“We work hard and play hard. There is a lot of fun in this industry, but the effort you put in determines your path,” he told students.
Hooker gave students a run-down of the prep-timeline and number of orders expected on a busy Friday night. He talked about staffing and how many people make the restaurant run. His message to students before they toured the kitchen was, “Communication is key and so is teamwork. Sometimes you might work with someone you don’t like. How do you handle that? There is massive volume of orders and we all need to work together. It is hard work, but it is rewarding.”
Some students took an application as Hooker indicated he would be looking for summer staff. Students were excited to hear that everything is hands-on, as well as the other benefits for full-time employees, including insurance, a 401K match, and health and dental.
Third stop: Career options and hands-on-experience
The third stop on the tour was to Patrick’s Pub & Eatery, where students received a cooking demonstration and had a behind-the scenes tour of the kitchen and preparation area. Students got a taste of the food they saw prepped while speaking with Megan Page, General Manager of Patrick’s.
During the kitchen tour, students learned that Patrick’s has employees with a wide range of experience–from just starting out to years worth of experience. Some employees have been there for 25 years, others for a year, and some for 3 weeks, so there is also a good amount of fluidity and transition in the field.
During the kitchen tour, students heard about the importance of listening and paying attention, especially in the kitchen. You must be coordinated and work well on teams.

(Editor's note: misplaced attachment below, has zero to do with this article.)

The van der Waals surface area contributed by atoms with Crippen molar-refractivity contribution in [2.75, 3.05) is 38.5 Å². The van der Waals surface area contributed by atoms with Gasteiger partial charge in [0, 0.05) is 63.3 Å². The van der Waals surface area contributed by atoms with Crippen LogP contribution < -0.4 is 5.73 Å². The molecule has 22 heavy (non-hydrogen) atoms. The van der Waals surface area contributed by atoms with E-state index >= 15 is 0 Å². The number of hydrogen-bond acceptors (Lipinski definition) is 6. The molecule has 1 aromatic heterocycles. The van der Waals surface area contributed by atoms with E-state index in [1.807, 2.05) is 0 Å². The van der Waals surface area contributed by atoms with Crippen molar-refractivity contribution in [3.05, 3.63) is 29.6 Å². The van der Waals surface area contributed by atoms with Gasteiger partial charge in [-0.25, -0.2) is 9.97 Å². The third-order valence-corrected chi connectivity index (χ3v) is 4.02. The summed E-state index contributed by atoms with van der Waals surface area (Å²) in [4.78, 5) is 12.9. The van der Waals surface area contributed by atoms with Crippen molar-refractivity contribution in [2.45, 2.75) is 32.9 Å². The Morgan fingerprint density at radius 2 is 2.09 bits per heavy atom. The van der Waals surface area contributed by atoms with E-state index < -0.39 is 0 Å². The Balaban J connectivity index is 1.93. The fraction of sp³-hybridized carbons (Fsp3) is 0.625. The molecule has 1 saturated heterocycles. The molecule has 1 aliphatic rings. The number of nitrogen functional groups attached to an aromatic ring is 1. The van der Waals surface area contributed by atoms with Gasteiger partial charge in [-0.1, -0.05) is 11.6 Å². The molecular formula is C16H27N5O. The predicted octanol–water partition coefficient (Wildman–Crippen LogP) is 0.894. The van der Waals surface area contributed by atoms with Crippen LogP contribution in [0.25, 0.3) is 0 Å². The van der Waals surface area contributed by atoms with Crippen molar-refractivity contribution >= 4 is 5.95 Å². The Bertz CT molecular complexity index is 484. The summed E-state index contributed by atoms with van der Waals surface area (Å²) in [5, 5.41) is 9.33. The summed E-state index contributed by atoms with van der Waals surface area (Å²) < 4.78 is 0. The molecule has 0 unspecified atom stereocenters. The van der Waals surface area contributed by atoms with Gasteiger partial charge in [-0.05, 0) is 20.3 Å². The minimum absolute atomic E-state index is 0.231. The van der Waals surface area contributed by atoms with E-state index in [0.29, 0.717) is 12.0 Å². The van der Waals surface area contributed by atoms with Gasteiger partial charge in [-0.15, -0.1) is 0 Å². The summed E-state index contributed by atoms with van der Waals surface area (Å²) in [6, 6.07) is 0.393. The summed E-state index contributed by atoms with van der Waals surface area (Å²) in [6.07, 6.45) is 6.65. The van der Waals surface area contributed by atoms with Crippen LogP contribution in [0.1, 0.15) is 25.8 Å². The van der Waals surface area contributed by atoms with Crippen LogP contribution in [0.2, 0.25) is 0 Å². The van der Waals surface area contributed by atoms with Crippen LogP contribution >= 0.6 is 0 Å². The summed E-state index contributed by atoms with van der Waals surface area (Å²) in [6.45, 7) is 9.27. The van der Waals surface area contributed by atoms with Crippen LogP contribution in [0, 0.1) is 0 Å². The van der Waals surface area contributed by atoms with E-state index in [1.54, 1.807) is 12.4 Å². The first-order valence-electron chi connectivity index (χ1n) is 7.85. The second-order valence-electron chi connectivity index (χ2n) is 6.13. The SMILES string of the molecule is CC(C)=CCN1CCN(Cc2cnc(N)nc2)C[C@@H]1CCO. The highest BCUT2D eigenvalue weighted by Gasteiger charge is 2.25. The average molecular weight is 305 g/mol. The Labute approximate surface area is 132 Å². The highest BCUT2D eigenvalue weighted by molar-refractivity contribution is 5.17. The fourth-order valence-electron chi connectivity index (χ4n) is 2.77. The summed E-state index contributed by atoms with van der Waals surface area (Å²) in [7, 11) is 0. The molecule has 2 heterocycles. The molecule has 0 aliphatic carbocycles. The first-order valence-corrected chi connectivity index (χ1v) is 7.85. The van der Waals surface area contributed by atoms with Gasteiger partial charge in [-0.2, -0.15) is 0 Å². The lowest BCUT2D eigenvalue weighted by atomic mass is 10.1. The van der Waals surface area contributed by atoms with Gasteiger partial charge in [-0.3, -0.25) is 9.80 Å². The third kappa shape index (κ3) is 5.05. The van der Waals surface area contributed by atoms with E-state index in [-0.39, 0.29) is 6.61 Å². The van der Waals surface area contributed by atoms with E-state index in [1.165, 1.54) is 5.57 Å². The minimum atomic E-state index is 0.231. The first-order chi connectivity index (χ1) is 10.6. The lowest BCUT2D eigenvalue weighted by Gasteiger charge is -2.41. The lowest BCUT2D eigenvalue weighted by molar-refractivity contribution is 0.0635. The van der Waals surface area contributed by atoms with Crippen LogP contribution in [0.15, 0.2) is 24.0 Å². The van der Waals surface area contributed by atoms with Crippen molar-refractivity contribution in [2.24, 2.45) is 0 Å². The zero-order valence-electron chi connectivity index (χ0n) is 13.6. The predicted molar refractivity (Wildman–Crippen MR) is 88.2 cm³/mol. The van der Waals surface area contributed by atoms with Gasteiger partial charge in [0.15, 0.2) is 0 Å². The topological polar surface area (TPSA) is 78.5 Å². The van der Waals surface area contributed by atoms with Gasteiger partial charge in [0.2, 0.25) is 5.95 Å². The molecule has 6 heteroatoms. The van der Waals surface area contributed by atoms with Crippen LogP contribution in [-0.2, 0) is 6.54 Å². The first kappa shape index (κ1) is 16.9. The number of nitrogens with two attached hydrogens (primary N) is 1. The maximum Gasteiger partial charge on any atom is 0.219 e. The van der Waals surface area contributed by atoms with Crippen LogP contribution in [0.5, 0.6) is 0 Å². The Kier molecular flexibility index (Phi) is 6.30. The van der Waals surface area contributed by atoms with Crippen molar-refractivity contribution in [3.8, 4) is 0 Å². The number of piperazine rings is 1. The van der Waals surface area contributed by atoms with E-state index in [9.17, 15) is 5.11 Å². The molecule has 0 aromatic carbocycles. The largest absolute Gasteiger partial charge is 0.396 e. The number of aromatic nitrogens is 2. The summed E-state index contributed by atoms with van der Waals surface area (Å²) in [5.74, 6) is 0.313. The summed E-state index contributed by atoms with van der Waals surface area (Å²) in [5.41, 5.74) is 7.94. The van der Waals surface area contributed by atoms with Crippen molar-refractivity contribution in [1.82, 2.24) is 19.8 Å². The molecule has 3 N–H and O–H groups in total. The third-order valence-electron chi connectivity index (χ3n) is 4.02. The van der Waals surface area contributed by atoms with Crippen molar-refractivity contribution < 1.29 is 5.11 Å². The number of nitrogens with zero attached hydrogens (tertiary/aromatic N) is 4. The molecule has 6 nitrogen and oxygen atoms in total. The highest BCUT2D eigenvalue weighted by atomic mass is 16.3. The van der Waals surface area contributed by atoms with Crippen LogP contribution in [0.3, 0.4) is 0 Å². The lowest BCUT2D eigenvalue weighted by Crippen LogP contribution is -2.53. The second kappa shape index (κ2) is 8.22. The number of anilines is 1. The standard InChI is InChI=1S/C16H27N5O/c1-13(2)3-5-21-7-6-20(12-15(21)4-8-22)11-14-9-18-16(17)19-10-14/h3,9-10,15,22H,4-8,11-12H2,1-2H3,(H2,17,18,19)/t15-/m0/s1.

I sat with senior Kyra Bryant, and asked her what she had learned so far. She told me that she didn’t realize there were so many different paths to a meaningful career:
“You don’t necessarily need education or at least a lot of businesses aren’t looking for the education aspect, but rather the experience you have. I think that’s really cool because it gives you the option to not pursue college necessarily and save money, and actually get hands-on-experience versus going for that.”
Fourth stop: Communication matters
The final stop on the tour was at the Bank of NH Pavilion where students learned about the “show before the show”. Emma Womack, VP of Venue Partnerships at the Bank of NH Pavilion gave students a tour of the concert venue including the famous VIP section known as Rock and Roll Camp to musicians. Students had fun learning about all of the service jobs that are critical to making the concert season a success–merchandise sales, food and beverage work, maintenance, and customer relations, to name a few.
I spoke with another student, Katrina Annis, who was participating for the second year in Hospitality Month and asked her what she learned differently than last year. She said:
“I’ve learned a lot more about the communication aspect of things, and how important that is. [I’ve also learned that it’s] Not only [about] communicating with people you are working with but communicating with outside peers, knowing what to do differently.”
The day ended around 2:00 pm and students boarded the bus to go back to their high school.
Hospitality Month and Career Pathways
This is just one of 78 different tours that students across the state participated in, last month alone. Through these tours, students learn that hospitality employs individuals with many different backgrounds in accounting, culinary, human resources, marketing, social media, information technology, and more.
“Whatever your skill set may be, there is a home for you in the hospitality industry,” said one partner. Learn more about the hospitality industry at explorenhcareers.com.
Do you have an upcoming event that you’d like Reaching Higher NH to attend? Let us know at firstname.lastname@example.org.
Jessica Rodriguez is the former Director of the New Hampshire Alliance for College and Career Readiness, a program of Reaching Higher NH. Learn more about the New Hampshire Alliance for College and Career Readiness at https://thenhalliance.org/ and read the latest news on initiatives in New Hampshire: